Jameson's logic is that with a union, porn stars would more likely report unsafe sex practices to California OSHA which has apparently imposed mandatory rules prohibiting unprotected sex. 

As readers know, I am a strong proponent of unions, but I cannot see how forming a multi-employer union will result in safer sex practices. Frankly, a lawsuit by infected porn stars against the employers for allowing this practice to continue would be more effective. If porn stars want to form a union to organize such a suit or to better their terms and conditions of employment, then unionization may be a good idea. 

Only in California!

Mitchell H. Rubinstein

October 20, 2010 in Unions | Permalink | Comments (1)

Monday, September 20, 2010

Marijuana Workers Join Teamsters Union

The Scramento Bee reported on September 20, 2010 via an AP story that 40 Marijuana workers voted to join the Teamsters Union. Apparently, they did more than vote to join the union as the employer has recognized the union in that it agreed to increase wages from 18 dollars per hour to almost 26 dollars per hour over a 15 month period. 

As I recall, it is still a crime under federal law to sell Marijuana whether it is used for medical purposes or not. However, the feds are not enforcing that law, at least in California when the Marijuana is being used for medical purposes. An interesting legal issue would arise with respect to the role of federal law (NLRA) in such circumstances if these employers are subject to the NLRA. Significantly, however, these employees are probably not protected under the NLRA as the NLRA excludes agriculatural workers from its protection.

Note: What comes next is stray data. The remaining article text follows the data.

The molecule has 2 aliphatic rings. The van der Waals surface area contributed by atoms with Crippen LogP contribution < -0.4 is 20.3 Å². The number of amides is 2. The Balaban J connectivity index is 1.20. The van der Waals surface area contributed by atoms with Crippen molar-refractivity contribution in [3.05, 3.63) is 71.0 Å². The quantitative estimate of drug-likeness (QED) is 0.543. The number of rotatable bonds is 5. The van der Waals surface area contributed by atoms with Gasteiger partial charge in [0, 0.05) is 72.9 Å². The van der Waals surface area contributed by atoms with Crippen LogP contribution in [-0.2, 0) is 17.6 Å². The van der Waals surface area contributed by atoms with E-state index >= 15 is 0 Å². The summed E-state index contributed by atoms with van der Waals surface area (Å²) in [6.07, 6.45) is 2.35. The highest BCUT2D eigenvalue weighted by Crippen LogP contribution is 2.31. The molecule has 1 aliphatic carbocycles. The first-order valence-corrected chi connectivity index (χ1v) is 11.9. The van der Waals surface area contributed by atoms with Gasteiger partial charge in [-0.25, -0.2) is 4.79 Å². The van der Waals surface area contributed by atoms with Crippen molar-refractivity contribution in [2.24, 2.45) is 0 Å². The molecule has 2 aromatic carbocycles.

However, in Calfornia, such workers are protected under state law which created an administrative agency called the California Agricultural Labor Relations Board. I believe that this agency will protect these workers.  

Only in California!

Mitchell H. Rubinstein 

  

September 20, 2010 in Oddly Enough, Legal, Unions | Permalink | Comments (0)

Tuesday, August 17, 2010

Union awarded $165,000.50: fifty cents in damages plus $165,000 for attorney fees

Local 32B-32J, SEIU v Port Authority, USDC SDNY 96 CIV 1438

Although Locals 32B and 32J won only fifty cents in damages after refusing a settlement offer of $50,000, they were awarded attorney fees and court costs totaling more than $165,000.

Why? Because the unions were the “prevailing parties” in their challenge to picketing restrictions imposed on them by the New York-New Jersey Port Authority. The unions contended that these restrictions constituted unlawful restrictions on their right to free speech.

Reprinted with permission New York Public Personnel Law

Mitchell H. Rubinstein

August 17, 2010 in First Amendment, Unions | Permalink | Comments (0)